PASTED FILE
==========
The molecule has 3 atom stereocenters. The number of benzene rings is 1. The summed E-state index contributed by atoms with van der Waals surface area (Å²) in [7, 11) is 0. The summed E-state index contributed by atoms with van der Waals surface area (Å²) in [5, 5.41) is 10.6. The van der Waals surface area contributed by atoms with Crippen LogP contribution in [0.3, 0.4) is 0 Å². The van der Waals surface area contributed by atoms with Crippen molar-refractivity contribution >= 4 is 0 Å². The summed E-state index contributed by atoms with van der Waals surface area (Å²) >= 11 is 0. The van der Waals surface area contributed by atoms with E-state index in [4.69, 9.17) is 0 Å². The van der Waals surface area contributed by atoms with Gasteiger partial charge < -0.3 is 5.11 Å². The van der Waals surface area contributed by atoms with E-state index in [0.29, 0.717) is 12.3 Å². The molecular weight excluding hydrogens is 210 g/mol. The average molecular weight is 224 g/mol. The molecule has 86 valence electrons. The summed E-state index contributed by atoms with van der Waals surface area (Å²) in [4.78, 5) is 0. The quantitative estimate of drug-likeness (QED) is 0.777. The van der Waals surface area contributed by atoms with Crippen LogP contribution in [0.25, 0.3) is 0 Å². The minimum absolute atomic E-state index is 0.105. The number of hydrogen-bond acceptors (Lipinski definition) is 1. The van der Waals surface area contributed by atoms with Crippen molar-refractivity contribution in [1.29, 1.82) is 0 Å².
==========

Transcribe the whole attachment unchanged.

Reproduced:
The molecule has 3 atom stereocenters. The number of benzene rings is 1. The summed E-state index contributed by atoms with van der Waals surface area (Å²) in [7, 11) is 0. The summed E-state index contributed by atoms with van der Waals surface area (Å²) in [5, 5.41) is 10.6. The van der Waals surface area contributed by atoms with Crippen LogP contribution in [0.3, 0.4) is 0 Å². The van der Waals surface area contributed by atoms with Crippen molar-refractivity contribution >= 4 is 0 Å². The summed E-state index contributed by atoms with van der Waals surface area (Å²) >= 11 is 0. The van der Waals surface area contributed by atoms with E-state index in [4.69, 9.17) is 0 Å². The van der Waals surface area contributed by atoms with Gasteiger partial charge < -0.3 is 5.11 Å². The van der Waals surface area contributed by atoms with E-state index in [0.29, 0.717) is 12.3 Å². The molecular weight excluding hydrogens is 210 g/mol. The average molecular weight is 224 g/mol. The molecule has 86 valence electrons. The summed E-state index contributed by atoms with van der Waals surface area (Å²) in [4.78, 5) is 0. The quantitative estimate of drug-likeness (QED) is 0.777. The van der Waals surface area contributed by atoms with Crippen LogP contribution in [0.25, 0.3) is 0 Å². The minimum absolute atomic E-state index is 0.105. The number of hydrogen-bond acceptors (Lipinski definition) is 1. The van der Waals surface area contributed by atoms with Crippen molar-refractivity contribution in [1.29, 1.82) is 0 Å².